My mom and I have a very good relationship, I would even go so far to say that it’s close to Gilmore Girls, although we don’t see each other 6 times a day and we actually do laugh when someone says something funny.
But we do have a weird and highly entertaining sitcom relationship as we have just enough in common but are completely different to be the perfect odd couple.
There is no one on this planet who has such fantastic slapstick moments and can talk about them so incredibly straight-faced as my mom. Even in writing her stories how she managed to put shoe polish on her cat or tried to describe the word “work” by trying to miming (but also singing) the secretary song with the “ping” are my all-time favourites and rate as high as The Big Lebowsky and The Jester. Whenever she tells stories like this I am laughing till I cry and she just sits there and says: I don’t know why you are laughing, it really happened like that!
(the song is by composer Leroy Anderson, by the way)
One very fond memory which I might have mentioned a couple of times on this blog, however, has something to do with music. See, my mom rocks, both my parents do but I actually think that my mom always was the main influence on my taste in music even if I – for a very long time – listened to some serious crap.
(their comeback is like a constant reminder of my shame. Wait, is that what the Michael Fassbender movie is about?)
My mom was and is the biggest Led Zep fan so we listened to quite a lot of them during car tours. Now, I had a severe case of motion sickness as a kid, it was very very bad and because my mom was such a big Led Zep fan, a lot of my vomiting got the Led Zep soundtrack, at least that’s what stuck with me over the years.
Anyone who knows a little about cognitive psychology knows that however good the music, if you listen to it whilst experiencing something truly horrible you will connect those two and it will tinge the music a lot.
(Dazed and confused and standing at the side of the road to hurl out my breakfast)
So a sentence I actually said when my mom tried to get me to like Led Zep: “I don’t like Led Zeppelin, they make me vomit!”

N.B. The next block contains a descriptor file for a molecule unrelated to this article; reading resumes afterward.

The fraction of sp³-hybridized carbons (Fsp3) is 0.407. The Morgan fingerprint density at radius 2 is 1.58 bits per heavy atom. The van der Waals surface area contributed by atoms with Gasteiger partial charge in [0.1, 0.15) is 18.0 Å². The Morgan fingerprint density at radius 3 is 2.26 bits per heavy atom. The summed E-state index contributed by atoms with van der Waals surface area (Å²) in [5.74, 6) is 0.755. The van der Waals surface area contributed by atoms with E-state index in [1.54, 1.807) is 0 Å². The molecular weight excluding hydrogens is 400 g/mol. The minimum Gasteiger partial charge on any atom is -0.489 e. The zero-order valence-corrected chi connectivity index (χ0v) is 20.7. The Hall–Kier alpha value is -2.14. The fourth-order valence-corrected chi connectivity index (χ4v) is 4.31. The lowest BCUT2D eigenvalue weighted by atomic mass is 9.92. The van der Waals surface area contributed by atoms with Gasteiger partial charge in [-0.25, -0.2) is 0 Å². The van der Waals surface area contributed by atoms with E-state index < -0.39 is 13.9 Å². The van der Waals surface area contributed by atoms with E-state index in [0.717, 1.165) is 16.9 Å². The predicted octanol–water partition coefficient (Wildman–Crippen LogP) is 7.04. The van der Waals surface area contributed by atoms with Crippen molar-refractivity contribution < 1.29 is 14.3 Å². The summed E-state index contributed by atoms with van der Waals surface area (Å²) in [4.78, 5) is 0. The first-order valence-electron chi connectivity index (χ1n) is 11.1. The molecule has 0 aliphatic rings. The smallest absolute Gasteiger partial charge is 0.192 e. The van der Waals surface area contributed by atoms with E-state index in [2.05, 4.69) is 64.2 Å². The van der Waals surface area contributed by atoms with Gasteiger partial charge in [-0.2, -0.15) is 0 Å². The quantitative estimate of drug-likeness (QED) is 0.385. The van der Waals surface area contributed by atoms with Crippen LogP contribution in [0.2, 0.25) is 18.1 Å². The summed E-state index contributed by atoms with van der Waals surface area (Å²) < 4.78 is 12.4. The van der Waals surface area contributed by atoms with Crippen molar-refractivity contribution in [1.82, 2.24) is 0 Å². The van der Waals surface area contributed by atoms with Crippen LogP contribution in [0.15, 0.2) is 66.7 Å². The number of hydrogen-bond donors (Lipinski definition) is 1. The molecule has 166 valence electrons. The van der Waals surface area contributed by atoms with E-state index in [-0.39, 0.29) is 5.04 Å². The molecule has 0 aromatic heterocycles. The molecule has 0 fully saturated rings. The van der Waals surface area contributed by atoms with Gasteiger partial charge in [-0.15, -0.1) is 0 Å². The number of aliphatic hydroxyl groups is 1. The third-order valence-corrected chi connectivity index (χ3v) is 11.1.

My mom even tried to brainwash me to get that unfortunate connection out of my head.
This one time, I sat down and watched some Ozzy Osbourne documentary (my mom used to joke that I should marry Jake Osbourne but that was before all the reality things…) and I absolutely loved Black Sabbath and Ozzy Osbourne afterwards because Ozzy was cool (probably also drunk and crazy but I was a weird kid who liked weird people). Hey, my mom thought, if it’s that easy, I just try the same with Zeppelin.
(my first favourite rock album ever was Osbourne’s “No more tears”, I was 7 or 8 and I am very glad I didn’t understand the lyrics.)
But those dudes were way too serious and didn’t do enough freaky horror stuff for me. Even Jimmy Page’s infatuation with Crowley can’t beat biting a dove’s head off. My mom was gutted and didn’t understand, I think that was one of the many times she feared that I would never develop a good taste in music which is why she is now incredibly proud whenever I listen to some old band from the 70s. It’s as if Jessica Simpson suddenly would start to do heartfelt blues or Adam Sandler would never cast Rob Scheider ever again.
In hindsight, I actually think that Led Zep was a little to psychedelic for me as a kid. I was into quite straight melodies back then, Black Sabbath and Ozzy rely a lot on that and they are awesome with it. But Zeppelin are another chapter. It’s a bit like the one scene in “Venture Bros.” .
(Funnily enough, I also discovered Prog Rock through my mom)
Anyways, although I didn’t listen to Led Zep for years to come, when I finally came around I already knew pretty much all their songs subconsciously and had a great time discovering the greatness of this band and I am very grateful that my parents did buy me tickets for the Backstreet Boys concert but never gave up on my potential.
Music is still something that keeps my mom and me connected, we were at the Roskilde festival and to numerous concerts and while she got me to listen to Genesis and Peter Gabriel, I got her to love the Maccabees and Wolf Parade. I love that she is still so open towards new music and that we can enjoy bands old and new together.
Whenever I visit her I always hope that we stumble upon a late night music show with oldies from the 70s or 80s so she can tell me about her youth (she was a lot more rebellious and dangerous than me but as I was super boring as a teen, that probably isn’t difficult in the first place) and we can laugh about the ridiculous fashion because we quite obviously won’t regret what we wear now in ten years.